5 Myths about Social Work

  1. You don’t need a social worker unless you’re down on your luck. Social workers deal with people from all kinds of backgrounds at all different levels of society. It doesn’t matter what your employment, educational or financial status is, you may find yourself in need of a social worker at some point. (Colleen, 2012)
  2. All social workers are baby snatchers. Social workers help provide a nurturing and safe environment for children and their families. When there is a reason to believe that a child is in need of protection, social workers are legally required to report their concerns to the proper authorities. Social workers practice in various different settings including mental health centers, schools, hospitals, corporations, courts, police departments, prisons, public and private agencies, and private practice, not just family service agencies. (Colleen, 2012)
  3. All you need to become a social worker is a big heart. Yes, most social workers are of good moral character and want to help people help themselves, but it’s not that easy.  Social workers are highly-trained professionals and can hold a degree at three different levels: bachelor’s, master’s or doctoral. Depending on the level of practice, social workers may have to pass clinical exams and have years of experience in the field. (John Vassello Powerpoint, Week One: What is Social Work?)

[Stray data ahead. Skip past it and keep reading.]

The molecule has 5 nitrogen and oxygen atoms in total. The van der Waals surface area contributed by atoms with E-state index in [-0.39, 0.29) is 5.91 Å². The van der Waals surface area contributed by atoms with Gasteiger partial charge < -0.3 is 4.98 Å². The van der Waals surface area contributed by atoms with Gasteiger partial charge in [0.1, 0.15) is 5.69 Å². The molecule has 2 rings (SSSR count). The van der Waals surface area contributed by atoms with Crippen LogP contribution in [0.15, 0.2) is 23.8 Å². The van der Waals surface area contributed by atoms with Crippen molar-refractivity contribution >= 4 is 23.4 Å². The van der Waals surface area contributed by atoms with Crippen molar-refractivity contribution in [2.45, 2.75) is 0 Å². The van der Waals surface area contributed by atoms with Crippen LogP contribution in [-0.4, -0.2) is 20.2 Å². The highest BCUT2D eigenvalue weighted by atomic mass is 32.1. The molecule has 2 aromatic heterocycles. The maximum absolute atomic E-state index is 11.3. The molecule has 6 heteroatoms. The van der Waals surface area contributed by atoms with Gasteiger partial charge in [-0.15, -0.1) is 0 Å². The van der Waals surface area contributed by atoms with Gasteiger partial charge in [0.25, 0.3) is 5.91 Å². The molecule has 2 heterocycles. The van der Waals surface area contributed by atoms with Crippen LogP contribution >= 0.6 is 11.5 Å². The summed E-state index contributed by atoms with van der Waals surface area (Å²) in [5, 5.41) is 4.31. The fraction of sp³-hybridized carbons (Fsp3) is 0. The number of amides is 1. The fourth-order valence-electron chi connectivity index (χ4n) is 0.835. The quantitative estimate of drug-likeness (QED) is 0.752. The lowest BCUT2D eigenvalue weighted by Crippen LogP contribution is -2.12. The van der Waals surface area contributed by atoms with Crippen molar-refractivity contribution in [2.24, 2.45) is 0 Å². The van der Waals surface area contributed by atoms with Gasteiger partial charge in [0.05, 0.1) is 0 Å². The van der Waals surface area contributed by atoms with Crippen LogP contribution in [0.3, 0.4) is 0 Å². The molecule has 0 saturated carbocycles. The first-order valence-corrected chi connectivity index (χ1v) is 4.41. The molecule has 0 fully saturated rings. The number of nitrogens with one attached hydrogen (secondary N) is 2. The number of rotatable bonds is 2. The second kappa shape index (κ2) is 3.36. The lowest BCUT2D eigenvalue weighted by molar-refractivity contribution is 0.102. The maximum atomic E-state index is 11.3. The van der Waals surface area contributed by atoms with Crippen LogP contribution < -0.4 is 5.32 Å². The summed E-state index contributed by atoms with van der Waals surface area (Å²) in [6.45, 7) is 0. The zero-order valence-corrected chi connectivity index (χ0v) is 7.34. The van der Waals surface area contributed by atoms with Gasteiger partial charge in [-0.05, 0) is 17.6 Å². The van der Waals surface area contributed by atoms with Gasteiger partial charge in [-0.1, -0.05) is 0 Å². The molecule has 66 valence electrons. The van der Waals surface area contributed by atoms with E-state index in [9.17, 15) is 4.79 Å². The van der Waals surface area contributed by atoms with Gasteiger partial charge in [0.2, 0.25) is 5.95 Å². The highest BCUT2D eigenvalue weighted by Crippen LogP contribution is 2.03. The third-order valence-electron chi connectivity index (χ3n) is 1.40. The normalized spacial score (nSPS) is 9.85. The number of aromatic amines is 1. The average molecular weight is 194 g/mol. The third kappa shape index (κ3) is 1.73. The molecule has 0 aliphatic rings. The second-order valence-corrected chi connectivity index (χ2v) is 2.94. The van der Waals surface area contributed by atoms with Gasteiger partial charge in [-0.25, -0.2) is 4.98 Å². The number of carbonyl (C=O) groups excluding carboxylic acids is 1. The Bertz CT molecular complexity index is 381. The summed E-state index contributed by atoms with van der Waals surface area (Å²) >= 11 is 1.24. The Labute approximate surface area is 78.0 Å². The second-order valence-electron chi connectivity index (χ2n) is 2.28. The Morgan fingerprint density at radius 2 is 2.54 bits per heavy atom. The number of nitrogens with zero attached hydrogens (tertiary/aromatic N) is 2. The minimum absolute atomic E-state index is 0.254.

4. You need to see a psychologist or psychiatrist for mental health services. Social workers are actually the largest group of practitioners providing psychotherapy and other kinds of mental health services. In many rural communities, social workers are the only mental health care providers. In fact, social work is designated as one of the four core mental health professions under federal legislation that established the National Institute of Mental Health. (Colleen, 2012)
  5. Most social workers work for the government. Social workers are employed in a  variety of settings from schools to clinics, but most social workers work in private organizations. About a third of all professional social workers work for the local, state and federal government combined. (Colleen, 2012)

 

Sources:

C. (2012, February 8). 15 Common Misconceptions About Social Work. Retrieved January 31, 2016, from http://www.onlinemswprograms.org/15-common-misconceptions-about-social-work.htmlJohn Vassello Powerpoint. Week 1 What Is Social Work?

 

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